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CommSec State of the States report shows Victoria has overtaken NSW to be the number one state

That’s what happens when there’s no nightlife: Why Sydney is no longer Australia’s number one city

  • Victoria has overtaken NSW in CommSec’s State of the States quarterly report
  • That means Melbourne is Australia’s powerhouse economy instead of Sydney 
  • By coincidence, Sydney continued with lock-out laws while Melbourne hasn’t 

Sydney is no longer Australia’s number one city, at least when it comes to being an economic powerhouse.

Victoria has overtaken New South Wales for the first time in almost a year in CommSec’s State of the States report. 

In a tale of two cities, Sydney has slipped after continuing with controversial lockout laws while Melbourne has thrived by focusing on being a 24-hour entertainment city.

Sydney is no longer Australia’s number one city, at least when it comes to being an economic powerhouse (pictured is Kings Cross which is now a ghost town at night)

While the CommSec report didn’t focus on nightlife, it found Victoria had stronger retail spending, employment and population growth than NSW during the March quarter of 2019.

‘Victoria has maintained top spot on relative economic growth,’ it said.

‘For the first time in three quarterly surveys, Victoria is the best performing economy in its own right. NSW is now in second spot.’ 

During the reporting period, Deloitte Access Economics released a report in February which calculated the lock-out laws had cost the Sydney economy as much as $16billion a year.

Victoria’s economic activity during the March quarter was 26.6 per cent above its decade-average level of output, ahead of NSW, which had output that was 25.1 per cent above the ‘normal’ level.

Tasmania, which has Australia’s strongest-growing property market, has also overtaken the Australian Capital Territory for third place.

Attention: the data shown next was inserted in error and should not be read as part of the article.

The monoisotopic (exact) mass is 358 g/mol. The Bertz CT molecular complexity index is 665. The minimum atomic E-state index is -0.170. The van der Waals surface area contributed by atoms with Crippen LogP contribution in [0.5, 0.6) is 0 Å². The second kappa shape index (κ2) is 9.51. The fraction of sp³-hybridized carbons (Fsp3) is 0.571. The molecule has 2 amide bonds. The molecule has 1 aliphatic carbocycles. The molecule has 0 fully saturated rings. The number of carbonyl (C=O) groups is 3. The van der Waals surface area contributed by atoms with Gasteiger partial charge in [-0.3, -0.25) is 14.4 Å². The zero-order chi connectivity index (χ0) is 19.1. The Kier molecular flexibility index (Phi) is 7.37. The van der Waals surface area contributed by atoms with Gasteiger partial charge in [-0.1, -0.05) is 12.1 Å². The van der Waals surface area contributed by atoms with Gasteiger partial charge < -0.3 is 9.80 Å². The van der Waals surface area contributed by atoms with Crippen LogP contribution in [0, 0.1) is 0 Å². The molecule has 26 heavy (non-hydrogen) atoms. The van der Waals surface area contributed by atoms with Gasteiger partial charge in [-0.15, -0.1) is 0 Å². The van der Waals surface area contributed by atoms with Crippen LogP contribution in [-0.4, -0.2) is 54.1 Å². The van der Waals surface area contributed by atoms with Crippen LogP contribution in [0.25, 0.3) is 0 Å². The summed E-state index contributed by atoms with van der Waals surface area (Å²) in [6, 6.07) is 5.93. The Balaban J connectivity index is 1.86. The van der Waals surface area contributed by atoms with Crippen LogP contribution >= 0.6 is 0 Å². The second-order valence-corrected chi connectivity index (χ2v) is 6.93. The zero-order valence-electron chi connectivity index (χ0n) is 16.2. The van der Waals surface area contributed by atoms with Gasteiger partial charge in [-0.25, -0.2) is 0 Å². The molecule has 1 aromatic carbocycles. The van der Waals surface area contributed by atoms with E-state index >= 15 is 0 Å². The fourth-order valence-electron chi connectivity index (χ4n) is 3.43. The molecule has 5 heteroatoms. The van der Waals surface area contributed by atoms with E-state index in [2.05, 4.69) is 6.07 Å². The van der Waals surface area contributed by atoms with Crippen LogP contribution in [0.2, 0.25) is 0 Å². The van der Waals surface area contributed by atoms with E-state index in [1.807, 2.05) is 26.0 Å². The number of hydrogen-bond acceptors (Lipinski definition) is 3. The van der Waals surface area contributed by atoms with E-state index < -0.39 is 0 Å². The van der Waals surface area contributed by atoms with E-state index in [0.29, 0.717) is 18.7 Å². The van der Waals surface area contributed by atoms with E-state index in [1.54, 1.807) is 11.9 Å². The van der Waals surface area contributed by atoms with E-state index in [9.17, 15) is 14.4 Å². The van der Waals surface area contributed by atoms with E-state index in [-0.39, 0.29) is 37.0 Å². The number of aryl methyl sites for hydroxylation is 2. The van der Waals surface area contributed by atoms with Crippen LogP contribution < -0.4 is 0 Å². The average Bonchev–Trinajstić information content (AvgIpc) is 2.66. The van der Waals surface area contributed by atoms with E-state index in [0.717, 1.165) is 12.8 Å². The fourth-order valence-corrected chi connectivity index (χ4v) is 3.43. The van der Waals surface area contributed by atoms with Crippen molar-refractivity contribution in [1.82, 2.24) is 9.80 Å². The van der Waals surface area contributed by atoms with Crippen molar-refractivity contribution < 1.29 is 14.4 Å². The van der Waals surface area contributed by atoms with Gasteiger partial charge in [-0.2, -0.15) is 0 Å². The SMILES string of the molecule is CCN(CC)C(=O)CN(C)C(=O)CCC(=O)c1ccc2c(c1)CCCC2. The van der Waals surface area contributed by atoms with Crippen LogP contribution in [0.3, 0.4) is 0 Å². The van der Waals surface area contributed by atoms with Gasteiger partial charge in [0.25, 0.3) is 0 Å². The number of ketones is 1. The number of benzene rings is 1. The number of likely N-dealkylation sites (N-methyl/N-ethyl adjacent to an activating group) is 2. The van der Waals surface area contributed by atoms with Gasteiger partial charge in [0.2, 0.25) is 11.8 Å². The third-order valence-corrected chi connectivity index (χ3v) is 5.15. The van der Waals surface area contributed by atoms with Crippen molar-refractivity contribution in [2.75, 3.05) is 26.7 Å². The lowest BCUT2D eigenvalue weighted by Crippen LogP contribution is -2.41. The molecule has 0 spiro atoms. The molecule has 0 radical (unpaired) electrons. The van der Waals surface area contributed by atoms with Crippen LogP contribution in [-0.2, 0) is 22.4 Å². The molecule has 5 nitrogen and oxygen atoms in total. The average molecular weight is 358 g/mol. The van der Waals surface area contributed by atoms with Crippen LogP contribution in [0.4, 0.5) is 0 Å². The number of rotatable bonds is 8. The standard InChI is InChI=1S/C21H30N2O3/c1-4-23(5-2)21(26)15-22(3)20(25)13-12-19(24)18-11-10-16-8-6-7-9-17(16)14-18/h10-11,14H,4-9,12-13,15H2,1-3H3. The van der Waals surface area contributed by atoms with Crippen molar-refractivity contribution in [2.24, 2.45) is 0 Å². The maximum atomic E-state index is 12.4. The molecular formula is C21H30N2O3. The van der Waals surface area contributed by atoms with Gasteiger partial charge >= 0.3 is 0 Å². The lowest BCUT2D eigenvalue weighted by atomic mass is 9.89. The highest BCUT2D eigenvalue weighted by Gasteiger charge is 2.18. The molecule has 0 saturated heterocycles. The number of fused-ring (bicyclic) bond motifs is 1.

In a tale of two cities, Sydney has slipped after continuing with controversial lockout laws while Melbourne has thrived by focusing on being a 24-hour entertainment city (pictured is Melbourne by the banks of the Yarra River at night)

In a tale of two cities, Sydney has slipped after continuing with controversial lockout laws while Melbourne has thrived by focusing on being a 24-hour entertainment city (pictured is Melbourne by the banks of the Yarra River at night) 

‘Tasmania is now solely in third spot on the performance rankings with strength in the building and purchase of homes,’ CommSec said.

‘The ACT is in fourth spot, losing ground to Tasmania on housing indicators.’ 

When it to Australia’s wooden spoon status, the Northern Territory was in last place, followed by Western Australia, South Australia and Queensland.

During the reporting period of the CommSec report, Deloitte Access Economics released a report in February which calculated the lock-out laws had cost the Sydney economy as much as $16billion a year.

The University of Sydney and Griffith University have also released research disputing the effectiveness of lockout laws in NSW and Queensland.

Five years ago, former NSW Liberal premier Barry O’Farrell introduced controversial lock-out laws banning city pubs and nightclubs from Kings Cross to Darling Harbour, from allowing anyone to enter after 1.30am.

It also banned the serving of drinks after 3am.

The NSW government laws followed a series of fatal coward punches, including one which killed Bowral teenager Thomas Kelly in 2012 as he was visiting Kings Cross with his girlfriend.

Victoria has overtaken New South Wales for the first time in almost a year in CommSec's State of the States report. The Northern Territory had the wooden spoon

Victoria has overtaken New South Wales for the first time in almost a year in CommSec’s State of the States report. The Northern Territory had the wooden spoon 

Read more at DailyMail.co.uk


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